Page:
Friday, April 16, 2010

The Girl At Factory Creek

I was one of the last people to drive over the old bridge at Factory Creek in Early County before it collapsed. Hell, I was one of the few people who knew the road existed at all. It was a single lane dirt road with deep washes in it, and almost no one knew about the waterfall down there. I have no idea what happened, or why it happened, but once the bridge went out, the place became more popular, and suddenly it was crowded.

We called it Reefer Falls, because it was a great place to kick back and drink beer, and smoke pot, that is until it became an attraction. It was a great place to park and have sex until the traffic started getting heavy. I took a girl down there one Summer day in 1978 and that day is branded into my mind for all eternity. She was my first redhead, the girl I thought I would marry one day, but very little I planned in High School went that way. Waterfalls are great white noise, and the water and the heat eliminated all external stimuli. I remember her taking her wet hair from in front of her eyes, and tell me she wanted to have the baby, and wanted to marry the father of the baby, and of course, that wasn’t me. I still loved her, fiercely, without reservation, and I still believed if you loved someone enough that would make up for the fact they were not in love with you. Everyone knew she had broken up with me for someone else, and everyone knew she was pregnant, even if she wasn’t showing. But there on the banks of that creek the thought that she and I would not be together forever was battered to death by the falls, and by the heat. Being with her that day, those hours, meant we would be together forever. She agreed with all my sentiments, as long as they changed nothing, and she agreed to all my advances, and why would she allow me inside her body if she was not going to allow me inside her heart?
It didn’t work out that way. I never knew the truth, and never will, but either she had a miscarriage or an abortion, and for a few months we didn’t see each other. When her parents allow her to date again it was the best time for us, a regeneration, and we went back to Factory Creek but on the blackest night. We belonged in that place, we owned it with our passion, and that night I was sure was the beginning of always. But by the next Summer when I graduated she was pregnant again, and married. The Summer of 1979 saw a new influx of people down to Factory Creek, a migration of sorts, younger people had discovered it, and in the space of less than a year it seemed as if the whole world was now showing up at a spot I had once spent an entire day alone with my thought, and an entire day with my dreams.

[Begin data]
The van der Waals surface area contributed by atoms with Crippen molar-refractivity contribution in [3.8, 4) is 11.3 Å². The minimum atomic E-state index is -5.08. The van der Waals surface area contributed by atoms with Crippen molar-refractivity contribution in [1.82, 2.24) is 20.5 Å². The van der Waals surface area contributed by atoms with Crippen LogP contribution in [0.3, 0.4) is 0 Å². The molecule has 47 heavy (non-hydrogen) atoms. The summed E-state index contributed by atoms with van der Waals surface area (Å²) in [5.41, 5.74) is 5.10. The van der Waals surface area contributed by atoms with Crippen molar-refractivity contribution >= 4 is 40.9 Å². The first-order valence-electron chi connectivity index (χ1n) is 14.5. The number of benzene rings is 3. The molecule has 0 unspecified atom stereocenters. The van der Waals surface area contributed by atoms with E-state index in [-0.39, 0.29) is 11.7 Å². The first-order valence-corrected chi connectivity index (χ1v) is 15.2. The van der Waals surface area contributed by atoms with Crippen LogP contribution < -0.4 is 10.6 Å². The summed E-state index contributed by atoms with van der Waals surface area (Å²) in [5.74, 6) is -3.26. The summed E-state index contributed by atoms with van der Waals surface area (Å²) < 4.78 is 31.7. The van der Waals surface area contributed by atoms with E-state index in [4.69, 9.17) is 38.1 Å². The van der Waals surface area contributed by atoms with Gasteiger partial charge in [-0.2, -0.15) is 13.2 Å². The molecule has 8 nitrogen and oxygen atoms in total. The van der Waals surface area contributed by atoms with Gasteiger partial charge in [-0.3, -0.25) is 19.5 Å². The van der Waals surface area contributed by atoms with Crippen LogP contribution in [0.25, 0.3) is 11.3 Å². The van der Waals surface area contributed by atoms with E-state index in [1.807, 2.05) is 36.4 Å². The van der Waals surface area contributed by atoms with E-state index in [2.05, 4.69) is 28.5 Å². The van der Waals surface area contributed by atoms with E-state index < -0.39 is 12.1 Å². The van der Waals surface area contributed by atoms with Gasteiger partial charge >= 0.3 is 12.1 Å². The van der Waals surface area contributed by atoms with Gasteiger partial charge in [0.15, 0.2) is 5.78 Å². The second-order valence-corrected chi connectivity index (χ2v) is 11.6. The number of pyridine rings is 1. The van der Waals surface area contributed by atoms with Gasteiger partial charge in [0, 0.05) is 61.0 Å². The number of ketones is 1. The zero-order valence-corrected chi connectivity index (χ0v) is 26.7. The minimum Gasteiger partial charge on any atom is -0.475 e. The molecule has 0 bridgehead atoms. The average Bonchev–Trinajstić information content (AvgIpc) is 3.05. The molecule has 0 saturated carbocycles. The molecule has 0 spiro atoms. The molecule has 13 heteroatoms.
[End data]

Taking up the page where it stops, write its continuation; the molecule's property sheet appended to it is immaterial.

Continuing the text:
It was a subspecies of blasphemy for all those people to be there. It was desecration. On the banks of the creek where I had made love to the girl I was supposed to be with forever now sat a row of ditzy High School freshmen babbling about how hard class was, and under the falls where we had played that day a group of loud mouthed idiots screamed and hollered. They threw their trash on the ground and broke bottles in the creek. Cars were lining up on the old road and it was hard to get in or out of the place. Two idiot fool girls who were half drunk and totally stupid spray painted “Refer Falls” on the side of the limestone face bordering the falls, and forever marked the site with sheer idiocy.
The girl and I drifted further and further apart with each break up. Her marriage came apart and she came to me for a short while, but now the expectations were much lower. I didn’t believe her when she told me she still loved me, because I didn’t believe she ever had. The sex was still great, but the spaces in between seemed filled with more of nothing and less of anything else. The uniqueness of the girl had been paved over with who the woman had become.

The county finally paved the road and built and large culvert just above the falls. The road cut a black and wide path from Coheelee Creek to Odom’s landing, destroying some of the most isolated spots close to the river. I came back one after I had gotten out of the Army, and the road ripped a channel through my memories, and my mind. Gone forever were the places I loved as a teenager, and in their place was a road too busy to be fun.

Though I know where she lives, and I also know where to find her, I haven’t spoken to the girl in over a decade. It’s like going back to the very first place I made love to the girl, and discovering some pot bellied redneck with a piece of meat on a stick yelling at his wife to clean the grill off. I cannot look at that place and still see magic, not with all that has happened and changed, and the last time I saw her I walked away, unable to come to grips with the very same concept, change, and still remember what was. It seems wrong in both cases that so much has been diminished and yes, I do realize that change diminishes only as I see it, not as all see it.

I don’t even so much as have a photograph of her as a young woman. I still remember the tiny mole on her neck that eventually was removed some way or another. I still remember the scar on her right hand from the grease fire. I still remember the freckles on her face, and how there was a cluster of them, like a constellation of stars massed together. Oddly, I still remember the first words I ever spoke to her, in 1977, the first day of school,

“Hi do you know you’re barefoot?”

Take Care,
Mike

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